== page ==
Earlier this week I was presented the opportunity to tag along with Greg and Alli as they conducted their shorebird nesting survey at the Second Chance Critical Wildlife Area. First we saw that it was a beautiful, sunny, and clear morning as we slowly motored away from the Ten Thousand Islands field station dock. The mosquitoes weren’t even annoying for some reason. The light breeze, combined with the slow movement of the boat gave us just the right amount of early- morning air conditioning. Beautiful sunrise, gentle breeze, no mosquitoes – wow, guess this is how Goodland got its name.
As we slowly motored towards Goodland from the dock, I saw a circular flat spot on the water about 15 feet off the side of the boat. “Manatee footprint?” I asked Alli and Greg. I looked behind us as we slowly continued and, sure enough, saw a whole series of “footprints” from the wide circular tail fluke of manatees appeared, along with few manatee snouts popping up at the surface.
Sad people are often described as feeling “blue.” But what if we really could change colors according to our moods? If only we could ask the orange filefish…
Last week I was photographing a young orange filefish for an ID card for our aquaria. I first started taking pictures of it on a black background to match the style of the other id cards. After a little while I decided to shoot it on white to see which background looked better. It wasn’t until I was reviewing the photos that I discovered that something beside the background had changed. The fish became much paler while being photographed on the white background!
On Wednesday April 12, I was part of a team of people who rescued an injured manatee. The injured manatee was reported to FWC by Marco Island residents that had spotted it in their backyard canals. The Florida Wildlife Research Institute is the arm of the FWC responsible for manatee research and rehabilitation, and their office is in Port Charlotte, almost three hours away. Before they can mobilize for a rescue, reports must be confirmed by a member of the Marine Mammal Stranding Network, which includes several staff members at Rookery Bay Research Reserve.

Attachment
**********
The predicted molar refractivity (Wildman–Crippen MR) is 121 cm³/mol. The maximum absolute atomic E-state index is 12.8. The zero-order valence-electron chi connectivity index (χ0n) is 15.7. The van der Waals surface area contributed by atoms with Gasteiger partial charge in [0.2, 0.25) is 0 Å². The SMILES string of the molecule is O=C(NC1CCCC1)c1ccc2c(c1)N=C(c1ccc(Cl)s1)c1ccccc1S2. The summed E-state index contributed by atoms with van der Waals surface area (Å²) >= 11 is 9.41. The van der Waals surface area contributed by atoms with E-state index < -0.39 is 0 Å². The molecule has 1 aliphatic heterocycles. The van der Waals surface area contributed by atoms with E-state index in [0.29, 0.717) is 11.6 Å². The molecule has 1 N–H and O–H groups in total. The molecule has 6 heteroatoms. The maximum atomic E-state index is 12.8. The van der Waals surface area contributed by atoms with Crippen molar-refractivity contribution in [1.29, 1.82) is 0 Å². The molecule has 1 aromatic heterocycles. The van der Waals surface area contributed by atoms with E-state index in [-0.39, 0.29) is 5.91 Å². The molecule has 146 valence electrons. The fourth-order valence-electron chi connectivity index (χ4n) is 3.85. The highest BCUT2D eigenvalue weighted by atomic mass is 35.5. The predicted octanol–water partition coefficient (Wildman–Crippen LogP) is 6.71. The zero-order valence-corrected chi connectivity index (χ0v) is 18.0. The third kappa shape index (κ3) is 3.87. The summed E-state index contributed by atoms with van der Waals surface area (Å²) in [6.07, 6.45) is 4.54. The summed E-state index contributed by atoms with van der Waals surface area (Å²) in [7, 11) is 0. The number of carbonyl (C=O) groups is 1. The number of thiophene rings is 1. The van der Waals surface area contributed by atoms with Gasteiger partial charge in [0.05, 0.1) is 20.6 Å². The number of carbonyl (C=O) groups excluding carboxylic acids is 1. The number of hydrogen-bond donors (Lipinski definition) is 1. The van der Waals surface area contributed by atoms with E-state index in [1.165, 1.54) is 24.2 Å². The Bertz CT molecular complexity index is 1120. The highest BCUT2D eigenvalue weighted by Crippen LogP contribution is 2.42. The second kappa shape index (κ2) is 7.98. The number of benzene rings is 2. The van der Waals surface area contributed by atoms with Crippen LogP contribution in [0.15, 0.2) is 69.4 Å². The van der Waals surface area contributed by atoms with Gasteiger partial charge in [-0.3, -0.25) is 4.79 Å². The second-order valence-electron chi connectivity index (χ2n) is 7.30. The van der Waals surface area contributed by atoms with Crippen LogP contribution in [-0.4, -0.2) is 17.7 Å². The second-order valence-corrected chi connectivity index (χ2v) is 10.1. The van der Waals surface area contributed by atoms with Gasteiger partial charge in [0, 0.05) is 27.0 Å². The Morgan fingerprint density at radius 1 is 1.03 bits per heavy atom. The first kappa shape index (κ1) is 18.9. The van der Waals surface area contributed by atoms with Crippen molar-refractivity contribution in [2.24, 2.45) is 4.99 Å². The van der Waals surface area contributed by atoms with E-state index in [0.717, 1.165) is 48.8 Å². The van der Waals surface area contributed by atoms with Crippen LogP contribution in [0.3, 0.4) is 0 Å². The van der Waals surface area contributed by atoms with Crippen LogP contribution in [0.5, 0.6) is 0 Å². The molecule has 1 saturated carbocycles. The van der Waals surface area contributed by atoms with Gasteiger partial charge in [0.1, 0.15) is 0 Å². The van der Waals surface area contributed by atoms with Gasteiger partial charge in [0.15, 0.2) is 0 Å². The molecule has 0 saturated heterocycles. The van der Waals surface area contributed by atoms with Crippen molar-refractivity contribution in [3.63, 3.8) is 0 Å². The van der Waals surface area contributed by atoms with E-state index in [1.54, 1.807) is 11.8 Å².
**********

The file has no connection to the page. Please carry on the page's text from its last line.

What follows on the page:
On Friday, March 10, I took part in Rookery Bay Reserve’s high school education program field trip, which consisted of some trawling, learning about the estuary and learning about organisms who live there. Being the Education intern for Rookery Bay, it was a great viewpoint to see how each program offered by the Education department is different in their own special way.
The trip started at the field station for Rookery Bay, off Shell island road and was led by Dave Graff who coordinates the high school and university programs. As the students arrived we headed into the classroom and spoke about where we were located, what Rookery Bay does and why. After a few laughs about the answers that were given by the students we finished up and headed out to the boat.
Recently I assisted scientists from the United States Geological Survey (USGS) studying the mangrove ecosystem at a future restoration project on Marco Island. This site comprises a large mangrove die-off area near Fruit Farm Creek, located on San Marco Road between Goodland and the City of Marco. The main cause of the die-off is restricted tidal flow. Although mangroves can tolerate high salt content (“salinity”), it’s still necessary to let water flush in and out of the system to bring in oxygenated, lower salinity water and remove waste material like sulfide. RBNERR and its partners have designed a restoration project would restore water exchange by dredging creeks that have filled in, and opening culverts under the road.
Rookery Bay National Estuarine Research Reserve was designated in 1978 and named for the bay where thousands of wading birds roost and nest on certain mangrove islands. A lot of other birds also rely on this area for survival. Reserve staff and volunteers keep tabs on these bird populations as an indicator of estuarine health.
I recently had the pleasure of joining our shorebird monitoring intern Alli, volunteer captain Larry and another staff member on the monthly shorebird survey. We got an early start from the Ten Thousand Islands field station, near Goodland, so that we could take advantage of the tide and get back by lunch.
Yesterday morning I went out on my weekly non-breeding bird survey, accompanied by Education Intern Brooke, and volunteer Larry. While on these surveys I try to get accurate counts of all the different shorebird species using the beaches in the reserve while noting other factors like behavior and disturbance.
Last Thursday I was lucky enough to accompany one of our visiting investigators, Martha Zapata from Ohio State University, into the field to assist with her masters thesis research. Martha is studying the complexity of food webs in the East River, a tributary to Fakahatchee Bay.
The day started great - we met at the Environmental Learning Center and headed out to our Goodland field station with all our gear, food, water and coffee. It was a beautiful south Florida day, sunny and in the low 70s. The journey began with a 45-minute boat ride out to Martha’s lower study sites in the East River. Martha also has sites upriver that are only accessible by kayak from US 41.